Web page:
Fracking concerns are legitimate, international energy chief says

The head of the International Energy Agency took aim at natural gas producers that dismiss public concerns about hydraulic fracturing, calling on them to increase transparency of the controversial extraction technique.

Speaking at Rice University on Friday, IEA Executive Director Maria van der Hoeven blamed some companies’ failure to engage in public discussions for bans on fracturing in France and elsewhere. She said taking a just-trust-me approach is fueling public skepticism.

“If people tell me, we know what we are doing. Then they don’t know what they are doing,” van der Hoeven said. “Companies have to realize that they need to take people’s concerns seriously. There’s a very real posiblity that public oppositon to drilling for shale gas will halt the unconventional gas revolution and fracking in its tracks.”

Hydraulic fracturing’s impact on aquifers, land use and air pollution deserves more public review, she said. But while the public concern is legitimate, curtailing shale gas production would have a negative environmental impact and  hinder progress toward energy security, she noted.

Without the enhanced production of natural gas from shale made possible by fracturing and horizontal drilling, the world’s largest energy consumers — the United States, China and Europe — would rely increasingly on imports from Russia and the Middle East. And coal would replace a full 75 percent of the shale gas lost, van der Hoeven said said.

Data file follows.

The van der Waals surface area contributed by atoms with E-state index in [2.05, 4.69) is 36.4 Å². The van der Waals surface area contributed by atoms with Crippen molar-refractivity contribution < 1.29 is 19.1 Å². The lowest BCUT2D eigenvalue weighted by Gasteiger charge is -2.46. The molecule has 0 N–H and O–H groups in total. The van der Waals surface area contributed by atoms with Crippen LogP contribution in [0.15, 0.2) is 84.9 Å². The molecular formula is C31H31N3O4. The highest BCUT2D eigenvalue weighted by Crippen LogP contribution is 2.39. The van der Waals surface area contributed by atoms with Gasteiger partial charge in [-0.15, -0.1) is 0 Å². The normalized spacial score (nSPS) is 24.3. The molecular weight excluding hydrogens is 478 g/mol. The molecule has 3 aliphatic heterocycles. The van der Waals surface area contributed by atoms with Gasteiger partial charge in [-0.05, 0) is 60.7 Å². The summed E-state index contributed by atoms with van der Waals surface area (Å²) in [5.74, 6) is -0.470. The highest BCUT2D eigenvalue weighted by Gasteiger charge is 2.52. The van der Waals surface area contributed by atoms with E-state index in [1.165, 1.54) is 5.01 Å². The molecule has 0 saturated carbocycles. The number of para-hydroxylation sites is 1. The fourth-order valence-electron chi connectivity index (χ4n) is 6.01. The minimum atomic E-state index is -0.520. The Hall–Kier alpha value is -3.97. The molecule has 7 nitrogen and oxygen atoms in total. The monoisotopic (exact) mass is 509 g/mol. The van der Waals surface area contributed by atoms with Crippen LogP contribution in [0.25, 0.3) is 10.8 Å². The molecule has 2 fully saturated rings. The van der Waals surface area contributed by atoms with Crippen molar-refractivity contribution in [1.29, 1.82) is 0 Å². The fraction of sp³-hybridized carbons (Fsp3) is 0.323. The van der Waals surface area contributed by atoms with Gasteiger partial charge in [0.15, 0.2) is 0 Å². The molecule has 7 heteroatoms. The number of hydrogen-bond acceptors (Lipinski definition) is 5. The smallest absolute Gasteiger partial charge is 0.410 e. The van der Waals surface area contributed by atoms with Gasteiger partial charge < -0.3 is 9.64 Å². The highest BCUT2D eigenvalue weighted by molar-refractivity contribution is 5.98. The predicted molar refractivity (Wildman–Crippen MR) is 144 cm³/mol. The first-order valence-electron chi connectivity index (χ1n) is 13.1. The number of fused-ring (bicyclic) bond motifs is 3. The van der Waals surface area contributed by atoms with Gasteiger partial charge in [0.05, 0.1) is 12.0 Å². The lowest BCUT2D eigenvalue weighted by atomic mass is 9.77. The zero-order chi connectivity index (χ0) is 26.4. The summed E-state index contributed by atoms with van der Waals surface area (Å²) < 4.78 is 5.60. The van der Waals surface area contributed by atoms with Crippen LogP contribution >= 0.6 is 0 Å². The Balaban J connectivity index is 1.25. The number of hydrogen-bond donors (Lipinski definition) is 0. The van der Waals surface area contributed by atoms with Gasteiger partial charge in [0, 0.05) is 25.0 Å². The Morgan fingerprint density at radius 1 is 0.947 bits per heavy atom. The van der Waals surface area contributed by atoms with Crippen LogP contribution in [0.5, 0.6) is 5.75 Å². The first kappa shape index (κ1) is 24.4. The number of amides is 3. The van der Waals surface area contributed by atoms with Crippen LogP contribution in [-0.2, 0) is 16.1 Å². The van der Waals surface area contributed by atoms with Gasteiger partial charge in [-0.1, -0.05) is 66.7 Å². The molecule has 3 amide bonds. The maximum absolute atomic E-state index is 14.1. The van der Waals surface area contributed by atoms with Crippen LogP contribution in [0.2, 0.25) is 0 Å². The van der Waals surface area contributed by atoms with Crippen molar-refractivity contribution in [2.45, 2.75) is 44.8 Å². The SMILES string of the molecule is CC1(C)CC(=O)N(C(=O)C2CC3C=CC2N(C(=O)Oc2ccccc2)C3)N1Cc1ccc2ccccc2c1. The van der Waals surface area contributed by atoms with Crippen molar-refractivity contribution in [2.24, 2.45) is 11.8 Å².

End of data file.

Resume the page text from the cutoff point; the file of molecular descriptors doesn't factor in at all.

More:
“Natural gas in the power sector has caused carbon emissions to fall rapidly. And it’s the shale gas revolution that made this possible,” she noted.

In addition to the environmental benefit, booming growth of unconventional natural gas production is revolutionizing the global energy market and will likely turn the United States into a net exporter of the fuel, van der Hoeven said.

The price of U.S.-produced natural gas has fallen far below prices in Europe and Asia, priming the nation to export it as liquefied natural gas, or LNG.

“Given the uncertain prospects of nuclear power in Japan, the political drive to clean up the energy system in China, and the acute energy shortages in India, Asia is intensely looking for LNG supplies,” van der Hoeven said. “There is little doubt that if low gas prices continue, they will provide competitive advantage for the U.S. economy for a long time.”

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